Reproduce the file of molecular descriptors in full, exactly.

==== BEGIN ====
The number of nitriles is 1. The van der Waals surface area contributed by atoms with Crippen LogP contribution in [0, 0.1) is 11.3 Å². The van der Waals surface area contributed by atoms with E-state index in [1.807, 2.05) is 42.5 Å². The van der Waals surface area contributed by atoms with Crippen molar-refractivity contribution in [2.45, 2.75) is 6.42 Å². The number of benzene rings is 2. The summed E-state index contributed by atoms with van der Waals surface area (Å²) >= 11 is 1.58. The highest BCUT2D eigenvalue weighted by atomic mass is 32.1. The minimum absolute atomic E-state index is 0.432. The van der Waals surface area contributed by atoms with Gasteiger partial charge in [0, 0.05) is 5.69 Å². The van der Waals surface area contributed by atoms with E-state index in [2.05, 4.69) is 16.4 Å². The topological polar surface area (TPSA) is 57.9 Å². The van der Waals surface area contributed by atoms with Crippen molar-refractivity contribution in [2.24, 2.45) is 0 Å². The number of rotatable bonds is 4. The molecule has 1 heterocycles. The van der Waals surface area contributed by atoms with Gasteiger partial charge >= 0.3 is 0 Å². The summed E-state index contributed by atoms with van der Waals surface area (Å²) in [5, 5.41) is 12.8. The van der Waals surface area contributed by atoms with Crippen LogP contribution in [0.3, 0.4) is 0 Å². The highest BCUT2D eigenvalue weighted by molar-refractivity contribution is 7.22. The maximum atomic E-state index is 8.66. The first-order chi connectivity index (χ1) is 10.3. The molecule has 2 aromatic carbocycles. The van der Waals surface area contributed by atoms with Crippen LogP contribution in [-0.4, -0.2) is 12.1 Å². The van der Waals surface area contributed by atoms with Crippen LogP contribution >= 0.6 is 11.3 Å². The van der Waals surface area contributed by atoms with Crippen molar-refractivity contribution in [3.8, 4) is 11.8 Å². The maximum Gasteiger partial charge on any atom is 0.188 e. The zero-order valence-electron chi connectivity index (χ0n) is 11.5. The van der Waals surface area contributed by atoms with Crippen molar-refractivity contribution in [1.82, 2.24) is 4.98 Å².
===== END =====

The number of nitriles is 1. The van der Waals surface area contributed by atoms with Crippen LogP contribution in [0, 0.1) is 11.3 Å². The van der Waals surface area contributed by atoms with E-state index in [1.807, 2.05) is 42.5 Å². The van der Waals surface area contributed by atoms with Crippen molar-refractivity contribution in [2.45, 2.75) is 6.42 Å². The number of benzene rings is 2. The summed E-state index contributed by atoms with van der Waals surface area (Å²) >= 11 is 1.58. The highest BCUT2D eigenvalue weighted by atomic mass is 32.1. The minimum absolute atomic E-state index is 0.432. The van der Waals surface area contributed by atoms with Gasteiger partial charge in [0, 0.05) is 5.69 Å². The van der Waals surface area contributed by atoms with E-state index in [2.05, 4.69) is 16.4 Å². The topological polar surface area (TPSA) is 57.9 Å². The van der Waals surface area contributed by atoms with Crippen molar-refractivity contribution in [2.24, 2.45) is 0 Å². The number of rotatable bonds is 4. The molecule has 1 heterocycles. The van der Waals surface area contributed by atoms with Gasteiger partial charge >= 0.3 is 0 Å². The summed E-state index contributed by atoms with van der Waals surface area (Å²) in [5, 5.41) is 12.8. The van der Waals surface area contributed by atoms with Crippen LogP contribution in [0.3, 0.4) is 0 Å². The highest BCUT2D eigenvalue weighted by molar-refractivity contribution is 7.22. The maximum atomic E-state index is 8.66. The first-order chi connectivity index (χ1) is 10.3. The molecule has 2 aromatic carbocycles. The van der Waals surface area contributed by atoms with Crippen LogP contribution in [-0.4, -0.2) is 12.1 Å². The van der Waals surface area contributed by atoms with Crippen LogP contribution >= 0.6 is 11.3 Å². The van der Waals surface area contributed by atoms with Crippen molar-refractivity contribution in [3.8, 4) is 11.8 Å². The maximum Gasteiger partial charge on any atom is 0.188 e. The zero-order valence-electron chi connectivity index (χ0n) is 11.5. The van der Waals surface area contributed by atoms with Crippen molar-refractivity contribution in [1.82, 2.24) is 4.98 Å².